‘Black Lives Matter’ Banner At South Carolina Public Library Raises Questions

Should government entities be engaging in this sort of political activism?

Lives matter. Black. White. Unborn. All of them. Seriously: When did this become so complicated? Or is it just being made complicated by people with agendas? People who want America to be divided …

Why are so many people (ahem) claiming to support unity even as they deliberately stoke divisiveness? Demanding fair treatment as they hide behind double standards? Labeling/ “canceling” anyone who doesn’t agree with them or kowtow to their shifting demands as being “racist” or intolerant?

When did we stop being able to have intelligent discussions in this country?

When did so many people become afraid to say what they think?

Oh … and what about this black life? Did it matter?

Or did his death not fit a narrative?

Lots of questions, people … we’ve got lots of questions.

This news outlet’s immediate reactions to the tragic killing of George Floyd in Minneapolis, Minnesota on Memorial Day included condemning the conduct of the officer responsible, arguing that he be held accountable for his actions under the law and reminding our readers that the rage emanating from this incident was justified.

The rage, mind you … not its violent expressions.

What happened to Floyd was horrific … “definitionally wrong,” as we put it.

We even pointed out how the tragedy should spark a conversation about racial justice – an ideal which is entirely in keeping with this news outlet’s underlying libertarian ideological orientation.

Unfortunately, that is not the conversation being had in America right now …

“I’m waiting on a visionary article – just what is this ‘racial equality’ we all seek?” one of our readers recently wrote. “If we don’t have a shared definition, how can we work toward it or know when we’ve achieved it?”

Good question …

Far from working toward a shared definition, though, debate in America has become a one-way ratchet – with certain narrow-minded “social justice” warriors espousing rhetoric and employing tactics which are every bit as hateful and violent as the ostensibly “ingrained” legacies of hate and violence they purport to oppose.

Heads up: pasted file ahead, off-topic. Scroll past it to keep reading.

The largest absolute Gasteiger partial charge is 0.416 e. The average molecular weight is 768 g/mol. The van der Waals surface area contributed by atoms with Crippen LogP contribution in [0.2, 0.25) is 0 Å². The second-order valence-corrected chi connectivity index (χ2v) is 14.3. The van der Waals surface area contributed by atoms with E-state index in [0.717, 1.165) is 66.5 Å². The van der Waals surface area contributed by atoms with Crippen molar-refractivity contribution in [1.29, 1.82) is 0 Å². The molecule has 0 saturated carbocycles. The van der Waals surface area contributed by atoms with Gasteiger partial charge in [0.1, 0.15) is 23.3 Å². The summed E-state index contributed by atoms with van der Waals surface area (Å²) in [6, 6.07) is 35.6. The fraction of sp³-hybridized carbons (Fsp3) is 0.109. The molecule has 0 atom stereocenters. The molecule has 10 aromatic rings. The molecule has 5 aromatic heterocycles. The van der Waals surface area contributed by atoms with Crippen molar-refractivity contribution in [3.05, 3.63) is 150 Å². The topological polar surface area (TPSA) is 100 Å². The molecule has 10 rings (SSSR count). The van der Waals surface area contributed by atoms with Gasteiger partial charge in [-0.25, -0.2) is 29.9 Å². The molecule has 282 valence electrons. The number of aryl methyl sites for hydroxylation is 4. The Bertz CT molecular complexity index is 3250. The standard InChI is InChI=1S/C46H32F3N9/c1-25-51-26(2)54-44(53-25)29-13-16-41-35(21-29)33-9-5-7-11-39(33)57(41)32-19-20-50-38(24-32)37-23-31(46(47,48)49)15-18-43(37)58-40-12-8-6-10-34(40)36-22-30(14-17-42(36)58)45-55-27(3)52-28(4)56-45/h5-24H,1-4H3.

And it is tolerated on the one hand … but condemned on the other.

Anyway, this is not the “visionary article” our reader wanted. It is simply a news report on a Black Lives Matter (BLM) banner being displayed at a government-run library in Blythewood, South Carolina – a booming suburban community of around 4,100 located on the border of Richland and Fairfield counties approximately twenty miles north of downtown Columbia, S.C.

Should this banner be there?

I mean, we get that a lot of businesses want to embrace the idea of black lives mattering … but should a government entity display such a banner?

“Our library is a direct reflection of the traditions and values that distinguish our community and make it a sought after destination to visit, live in, work and raise our families,” library manager Crystal Johnson noted on the county library’s webpage.

Not everyone appreciated the banner. In fact, one of our readers referred to it as “discriminatory” in a town in which at least 55 percent of inhabitants are white. We believe that is a legitimate complaint. Another questioned whether the library’s decision to use “county resources to promote a ‘political organization'” was a violation of state ethics laws.

Which we also believe is a legitimate concern …

Others questioned the efficacy of the BLM movement itself.

“BLM doesn’t care about black lives at all,” one of our readers noted. “It cares about destruction and hate. To honor black lives, to honor black history is to acknowledge what took place in a meaningful way so that future generations learn from it. Nothing is being learned from all this noise.”

Wait … learning from history? Instead of destroying it?

Imagine that …

At the end of the day, we believe in inclusivity. Acceptance. Color-blindness. Tolerance. Respect. Community. And we support people of all races who fight for true social justice – which we believe begins with protecting and preserving life, liberty and property. Both ours and our neighbors, irrespective of the distinctions between us.

What we cannot support, however, is government at any level engaging in discriminatory actions …

Why not? Because again … lives matter. All of them.

When did this get so complicated?




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